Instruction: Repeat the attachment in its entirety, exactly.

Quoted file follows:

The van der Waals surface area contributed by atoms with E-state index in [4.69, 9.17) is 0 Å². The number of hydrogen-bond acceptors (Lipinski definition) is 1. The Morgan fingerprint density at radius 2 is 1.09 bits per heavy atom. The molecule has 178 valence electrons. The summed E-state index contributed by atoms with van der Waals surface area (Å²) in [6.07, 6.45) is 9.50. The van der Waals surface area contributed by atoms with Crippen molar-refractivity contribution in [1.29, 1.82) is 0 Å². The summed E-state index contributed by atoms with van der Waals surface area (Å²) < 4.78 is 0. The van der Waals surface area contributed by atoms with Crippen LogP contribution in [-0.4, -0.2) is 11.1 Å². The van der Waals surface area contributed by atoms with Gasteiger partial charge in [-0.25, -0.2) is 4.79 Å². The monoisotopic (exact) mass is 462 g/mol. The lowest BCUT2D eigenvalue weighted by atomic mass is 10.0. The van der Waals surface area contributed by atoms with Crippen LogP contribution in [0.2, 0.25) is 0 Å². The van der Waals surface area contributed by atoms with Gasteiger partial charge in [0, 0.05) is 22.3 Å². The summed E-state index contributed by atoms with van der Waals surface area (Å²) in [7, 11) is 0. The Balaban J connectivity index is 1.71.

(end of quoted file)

The van der Waals surface area contributed by atoms with E-state index in [4.69, 9.17) is 0 Å². The number of hydrogen-bond acceptors (Lipinski definition) is 1. The Morgan fingerprint density at radius 2 is 1.09 bits per heavy atom. The molecule has 178 valence electrons. The summed E-state index contributed by atoms with van der Waals surface area (Å²) in [6.07, 6.45) is 9.50. The van der Waals surface area contributed by atoms with Crippen molar-refractivity contribution in [1.29, 1.82) is 0 Å². The summed E-state index contributed by atoms with van der Waals surface area (Å²) < 4.78 is 0. The van der Waals surface area contributed by atoms with Crippen LogP contribution in [-0.4, -0.2) is 11.1 Å². The van der Waals surface area contributed by atoms with Gasteiger partial charge in [-0.25, -0.2) is 4.79 Å². The monoisotopic (exact) mass is 462 g/mol. The lowest BCUT2D eigenvalue weighted by atomic mass is 10.0. The van der Waals surface area contributed by atoms with Crippen LogP contribution in [0.2, 0.25) is 0 Å². The van der Waals surface area contributed by atoms with Gasteiger partial charge in [0, 0.05) is 22.3 Å². The summed E-state index contributed by atoms with van der Waals surface area (Å²) in [7, 11) is 0. The Balaban J connectivity index is 1.71.